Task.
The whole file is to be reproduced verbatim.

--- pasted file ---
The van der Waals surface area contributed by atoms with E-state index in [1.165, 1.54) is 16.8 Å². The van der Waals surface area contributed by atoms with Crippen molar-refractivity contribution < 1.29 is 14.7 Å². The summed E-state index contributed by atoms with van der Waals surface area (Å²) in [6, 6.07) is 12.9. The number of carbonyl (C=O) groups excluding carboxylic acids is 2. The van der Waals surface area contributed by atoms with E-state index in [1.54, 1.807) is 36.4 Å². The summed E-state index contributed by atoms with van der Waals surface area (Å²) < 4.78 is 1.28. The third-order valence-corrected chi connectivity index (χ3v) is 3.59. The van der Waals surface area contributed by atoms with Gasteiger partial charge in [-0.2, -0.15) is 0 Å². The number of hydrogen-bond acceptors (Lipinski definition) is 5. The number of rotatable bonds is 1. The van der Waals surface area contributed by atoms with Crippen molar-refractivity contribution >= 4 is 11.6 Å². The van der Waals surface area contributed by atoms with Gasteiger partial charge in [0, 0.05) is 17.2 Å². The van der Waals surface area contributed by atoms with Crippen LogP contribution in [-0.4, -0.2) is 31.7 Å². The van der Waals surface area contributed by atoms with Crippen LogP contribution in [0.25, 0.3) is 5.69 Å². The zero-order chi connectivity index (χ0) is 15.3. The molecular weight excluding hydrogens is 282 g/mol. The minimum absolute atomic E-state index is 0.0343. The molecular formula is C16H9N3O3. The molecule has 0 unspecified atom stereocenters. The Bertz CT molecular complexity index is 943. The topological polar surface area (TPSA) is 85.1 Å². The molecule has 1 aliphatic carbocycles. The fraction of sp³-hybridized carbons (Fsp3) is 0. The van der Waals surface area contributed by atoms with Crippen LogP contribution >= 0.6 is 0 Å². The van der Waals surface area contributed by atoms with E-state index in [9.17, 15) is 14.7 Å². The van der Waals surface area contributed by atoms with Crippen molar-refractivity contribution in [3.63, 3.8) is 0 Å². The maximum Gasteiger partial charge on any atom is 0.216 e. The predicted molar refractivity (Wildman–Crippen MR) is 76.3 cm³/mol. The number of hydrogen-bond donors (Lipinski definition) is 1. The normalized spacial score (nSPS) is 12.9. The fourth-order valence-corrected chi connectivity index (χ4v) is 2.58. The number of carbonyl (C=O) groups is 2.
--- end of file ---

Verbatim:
The van der Waals surface area contributed by atoms with E-state index in [1.165, 1.54) is 16.8 Å². The van der Waals surface area contributed by atoms with Crippen molar-refractivity contribution < 1.29 is 14.7 Å². The summed E-state index contributed by atoms with van der Waals surface area (Å²) in [6, 6.07) is 12.9. The number of carbonyl (C=O) groups excluding carboxylic acids is 2. The van der Waals surface area contributed by atoms with E-state index in [1.54, 1.807) is 36.4 Å². The summed E-state index contributed by atoms with van der Waals surface area (Å²) < 4.78 is 1.28. The third-order valence-corrected chi connectivity index (χ3v) is 3.59. The van der Waals surface area contributed by atoms with Gasteiger partial charge in [-0.2, -0.15) is 0 Å². The number of hydrogen-bond acceptors (Lipinski definition) is 5. The number of rotatable bonds is 1. The van der Waals surface area contributed by atoms with Crippen molar-refractivity contribution >= 4 is 11.6 Å². The van der Waals surface area contributed by atoms with Gasteiger partial charge in [0, 0.05) is 17.2 Å². The van der Waals surface area contributed by atoms with Crippen LogP contribution in [-0.4, -0.2) is 31.7 Å². The van der Waals surface area contributed by atoms with Crippen LogP contribution in [0.25, 0.3) is 5.69 Å². The zero-order chi connectivity index (χ0) is 15.3. The molecular weight excluding hydrogens is 282 g/mol. The minimum absolute atomic E-state index is 0.0343. The molecular formula is C16H9N3O3. The molecule has 0 unspecified atom stereocenters. The Bertz CT molecular complexity index is 943. The topological polar surface area (TPSA) is 85.1 Å². The molecule has 1 aliphatic carbocycles. The fraction of sp³-hybridized carbons (Fsp3) is 0. The van der Waals surface area contributed by atoms with Crippen LogP contribution >= 0.6 is 0 Å². The van der Waals surface area contributed by atoms with E-state index in [9.17, 15) is 14.7 Å². The van der Waals surface area contributed by atoms with Crippen molar-refractivity contribution in [3.63, 3.8) is 0 Å². The maximum Gasteiger partial charge on any atom is 0.216 e. The predicted molar refractivity (Wildman–Crippen MR) is 76.3 cm³/mol. The number of hydrogen-bond donors (Lipinski definition) is 1. The normalized spacial score (nSPS) is 12.9. The fourth-order valence-corrected chi connectivity index (χ4v) is 2.58. The number of carbonyl (C=O) groups is 2.